Now the hubbub has subsided after last week’s sale of Leonardo’s ‘Salvator Mundi’ at Christie’s New York for $450 million, we can assess whether the record-shattering price was an indicator of an impending turn in the boom-bust cycle or merely an extreme example of art market operators conspiring to ease the burden of the super-rich. Yes, the era of cheap money and asset-price inflation has gone on too long and there are signals everywhere, from the madness of Bitcoin to the nervousness of IPO markets, that a downturn is due. But my own conclusion is that the Leonardo sale was less of a bellwether and more of a freak show.
The only people I can admire in this story are the art dealers who spent $10,000 at an estate sale in 2005 to buy a damaged painting previously considered fake, had it restored and authenticated, and sold it for $80 million eight years later. That was smart work, but next came dark comedy. The $80 million buyer, high-flying Swiss art dealer Yves Bouvier, sold it for $127 million to Monaco-resident ‘fertiliser oligarch’ Dmitry Rybolovlev, whose subsequent suspicion that he had been ripped off has been assuaged by last week’s $300 million windfall. Among rumoured bidders were billionaire former Shanghai taxi driver Liu Yiqian and representatives of the incongruous new Louvre Abu Dhabi. As for Christie’s, we might grudgingly respect the slickness of a PR campaign that turbocharged the painting’s ‘iconic’ status and put it in a contemporary sale that would draw big money, rather than in the Old Masters arena, where sceptics lurk.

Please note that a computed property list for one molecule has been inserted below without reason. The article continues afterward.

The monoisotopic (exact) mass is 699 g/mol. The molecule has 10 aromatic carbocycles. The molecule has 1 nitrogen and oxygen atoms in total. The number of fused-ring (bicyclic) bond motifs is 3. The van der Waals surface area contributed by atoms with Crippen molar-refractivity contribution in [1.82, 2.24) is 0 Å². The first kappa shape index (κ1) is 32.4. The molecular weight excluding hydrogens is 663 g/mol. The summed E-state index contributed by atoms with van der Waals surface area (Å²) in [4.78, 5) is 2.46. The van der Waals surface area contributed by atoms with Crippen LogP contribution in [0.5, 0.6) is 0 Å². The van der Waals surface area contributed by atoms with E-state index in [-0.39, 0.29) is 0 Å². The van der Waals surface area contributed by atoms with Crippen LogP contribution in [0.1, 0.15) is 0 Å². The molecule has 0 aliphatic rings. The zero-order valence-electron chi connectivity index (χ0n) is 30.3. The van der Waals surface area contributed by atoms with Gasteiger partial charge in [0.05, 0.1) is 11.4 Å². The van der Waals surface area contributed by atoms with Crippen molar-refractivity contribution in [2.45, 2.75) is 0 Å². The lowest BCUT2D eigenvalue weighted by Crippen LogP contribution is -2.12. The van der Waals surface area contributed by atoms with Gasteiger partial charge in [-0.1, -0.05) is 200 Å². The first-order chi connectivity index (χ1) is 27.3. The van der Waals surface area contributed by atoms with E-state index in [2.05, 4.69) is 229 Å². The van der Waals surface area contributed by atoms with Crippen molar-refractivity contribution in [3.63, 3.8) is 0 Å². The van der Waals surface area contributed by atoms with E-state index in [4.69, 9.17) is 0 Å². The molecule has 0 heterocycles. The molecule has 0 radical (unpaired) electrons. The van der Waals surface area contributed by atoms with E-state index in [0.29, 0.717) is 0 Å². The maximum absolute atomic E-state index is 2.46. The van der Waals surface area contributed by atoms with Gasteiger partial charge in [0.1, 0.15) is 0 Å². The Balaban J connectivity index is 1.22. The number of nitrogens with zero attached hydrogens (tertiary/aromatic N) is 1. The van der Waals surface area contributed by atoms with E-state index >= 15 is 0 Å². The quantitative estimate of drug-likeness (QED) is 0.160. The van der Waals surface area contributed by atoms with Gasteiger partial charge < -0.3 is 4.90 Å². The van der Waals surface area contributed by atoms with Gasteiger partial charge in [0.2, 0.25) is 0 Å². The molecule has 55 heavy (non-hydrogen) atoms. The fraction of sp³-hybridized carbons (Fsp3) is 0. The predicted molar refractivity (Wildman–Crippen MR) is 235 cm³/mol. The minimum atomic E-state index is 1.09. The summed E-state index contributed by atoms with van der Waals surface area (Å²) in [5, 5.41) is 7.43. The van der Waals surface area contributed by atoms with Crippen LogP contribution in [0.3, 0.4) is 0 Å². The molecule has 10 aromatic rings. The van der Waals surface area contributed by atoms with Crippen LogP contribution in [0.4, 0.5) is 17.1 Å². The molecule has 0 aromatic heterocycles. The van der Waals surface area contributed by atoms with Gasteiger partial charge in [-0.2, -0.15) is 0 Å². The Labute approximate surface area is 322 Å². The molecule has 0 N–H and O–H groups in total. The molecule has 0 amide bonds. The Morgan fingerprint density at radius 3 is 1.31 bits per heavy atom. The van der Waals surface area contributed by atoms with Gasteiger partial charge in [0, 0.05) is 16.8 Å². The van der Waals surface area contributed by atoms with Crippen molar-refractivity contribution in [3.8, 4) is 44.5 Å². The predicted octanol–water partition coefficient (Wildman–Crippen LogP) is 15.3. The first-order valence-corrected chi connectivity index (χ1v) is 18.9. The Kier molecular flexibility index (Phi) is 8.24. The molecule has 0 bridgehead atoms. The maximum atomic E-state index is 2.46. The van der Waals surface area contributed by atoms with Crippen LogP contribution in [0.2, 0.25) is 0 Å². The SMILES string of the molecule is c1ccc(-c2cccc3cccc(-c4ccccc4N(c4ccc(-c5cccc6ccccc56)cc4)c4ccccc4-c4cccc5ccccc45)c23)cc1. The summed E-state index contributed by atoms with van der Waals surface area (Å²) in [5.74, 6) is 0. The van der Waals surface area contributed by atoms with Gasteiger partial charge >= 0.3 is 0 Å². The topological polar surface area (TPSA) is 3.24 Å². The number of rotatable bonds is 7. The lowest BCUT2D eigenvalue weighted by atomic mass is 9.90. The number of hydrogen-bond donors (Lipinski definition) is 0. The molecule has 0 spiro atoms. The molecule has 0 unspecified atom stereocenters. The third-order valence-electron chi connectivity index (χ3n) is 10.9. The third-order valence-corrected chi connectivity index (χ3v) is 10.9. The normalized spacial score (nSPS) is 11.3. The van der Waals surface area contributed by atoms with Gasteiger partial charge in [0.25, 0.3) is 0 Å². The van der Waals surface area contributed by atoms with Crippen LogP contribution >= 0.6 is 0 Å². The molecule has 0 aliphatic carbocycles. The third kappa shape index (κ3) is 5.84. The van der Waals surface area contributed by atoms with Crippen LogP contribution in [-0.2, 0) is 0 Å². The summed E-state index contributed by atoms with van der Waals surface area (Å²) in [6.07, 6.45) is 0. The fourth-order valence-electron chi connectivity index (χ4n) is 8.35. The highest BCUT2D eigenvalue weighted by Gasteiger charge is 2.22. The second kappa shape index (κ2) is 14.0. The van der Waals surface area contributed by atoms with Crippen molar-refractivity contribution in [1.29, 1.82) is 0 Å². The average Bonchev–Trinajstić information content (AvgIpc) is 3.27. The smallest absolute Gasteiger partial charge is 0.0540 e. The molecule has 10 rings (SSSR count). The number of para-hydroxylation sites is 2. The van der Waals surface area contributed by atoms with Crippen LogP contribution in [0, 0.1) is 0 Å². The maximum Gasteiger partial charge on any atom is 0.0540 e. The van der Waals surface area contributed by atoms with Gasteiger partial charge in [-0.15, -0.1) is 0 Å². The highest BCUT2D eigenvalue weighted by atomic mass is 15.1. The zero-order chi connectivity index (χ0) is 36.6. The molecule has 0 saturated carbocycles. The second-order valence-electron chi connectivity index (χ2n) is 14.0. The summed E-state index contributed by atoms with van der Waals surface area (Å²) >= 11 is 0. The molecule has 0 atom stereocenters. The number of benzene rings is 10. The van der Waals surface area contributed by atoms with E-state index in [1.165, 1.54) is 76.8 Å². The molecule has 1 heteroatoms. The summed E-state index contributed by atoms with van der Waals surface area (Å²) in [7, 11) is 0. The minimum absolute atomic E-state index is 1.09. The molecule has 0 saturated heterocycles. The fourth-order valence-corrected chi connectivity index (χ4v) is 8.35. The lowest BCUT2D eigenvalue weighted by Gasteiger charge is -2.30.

Perhaps no one dreamed the bidding would soar so high but this really isn’t a transaction to boast about. Justice might be served by sending the whole pantomime cast into the jungle, clutching their unlovely artwork, as contestants in I’m a Celebrity…